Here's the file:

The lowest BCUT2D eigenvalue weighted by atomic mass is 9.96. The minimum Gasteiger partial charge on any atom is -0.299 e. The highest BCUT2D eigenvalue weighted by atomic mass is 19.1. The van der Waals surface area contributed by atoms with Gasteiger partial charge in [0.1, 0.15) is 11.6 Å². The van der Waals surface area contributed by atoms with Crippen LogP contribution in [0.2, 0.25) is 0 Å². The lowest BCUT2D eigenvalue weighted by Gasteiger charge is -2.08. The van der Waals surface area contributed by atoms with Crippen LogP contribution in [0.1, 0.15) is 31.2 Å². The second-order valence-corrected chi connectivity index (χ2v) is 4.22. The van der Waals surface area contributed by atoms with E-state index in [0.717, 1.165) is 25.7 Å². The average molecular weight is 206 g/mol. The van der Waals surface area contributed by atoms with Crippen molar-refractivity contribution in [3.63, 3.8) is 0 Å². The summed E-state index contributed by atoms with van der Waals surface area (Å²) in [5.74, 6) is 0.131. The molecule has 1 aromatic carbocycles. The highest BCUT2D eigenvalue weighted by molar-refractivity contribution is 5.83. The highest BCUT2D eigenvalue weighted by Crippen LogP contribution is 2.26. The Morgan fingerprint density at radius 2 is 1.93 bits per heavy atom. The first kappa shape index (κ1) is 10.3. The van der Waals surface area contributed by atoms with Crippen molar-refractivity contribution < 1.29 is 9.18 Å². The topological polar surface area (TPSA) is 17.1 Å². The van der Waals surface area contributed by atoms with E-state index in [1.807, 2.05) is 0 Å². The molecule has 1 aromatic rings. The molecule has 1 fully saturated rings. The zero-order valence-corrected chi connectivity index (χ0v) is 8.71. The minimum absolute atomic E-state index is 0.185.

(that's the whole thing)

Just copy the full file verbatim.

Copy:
The lowest BCUT2D eigenvalue weighted by atomic mass is 9.96. The minimum Gasteiger partial charge on any atom is -0.299 e. The highest BCUT2D eigenvalue weighted by atomic mass is 19.1. The van der Waals surface area contributed by atoms with Gasteiger partial charge in [0.1, 0.15) is 11.6 Å². The van der Waals surface area contributed by atoms with Crippen LogP contribution in [0.2, 0.25) is 0 Å². The lowest BCUT2D eigenvalue weighted by Gasteiger charge is -2.08. The van der Waals surface area contributed by atoms with Crippen LogP contribution in [0.1, 0.15) is 31.2 Å². The second-order valence-corrected chi connectivity index (χ2v) is 4.22. The van der Waals surface area contributed by atoms with E-state index in [0.717, 1.165) is 25.7 Å². The average molecular weight is 206 g/mol. The van der Waals surface area contributed by atoms with Crippen molar-refractivity contribution in [3.63, 3.8) is 0 Å². The summed E-state index contributed by atoms with van der Waals surface area (Å²) in [5.74, 6) is 0.131. The molecule has 1 aromatic carbocycles. The highest BCUT2D eigenvalue weighted by molar-refractivity contribution is 5.83. The highest BCUT2D eigenvalue weighted by Crippen LogP contribution is 2.26. The Morgan fingerprint density at radius 2 is 1.93 bits per heavy atom. The first kappa shape index (κ1) is 10.3. The van der Waals surface area contributed by atoms with Crippen molar-refractivity contribution < 1.29 is 9.18 Å². The topological polar surface area (TPSA) is 17.1 Å². The van der Waals surface area contributed by atoms with E-state index in [1.807, 2.05) is 0 Å². The molecule has 1 aromatic rings. The molecule has 1 fully saturated rings. The zero-order valence-corrected chi connectivity index (χ0v) is 8.71. The minimum absolute atomic E-state index is 0.185.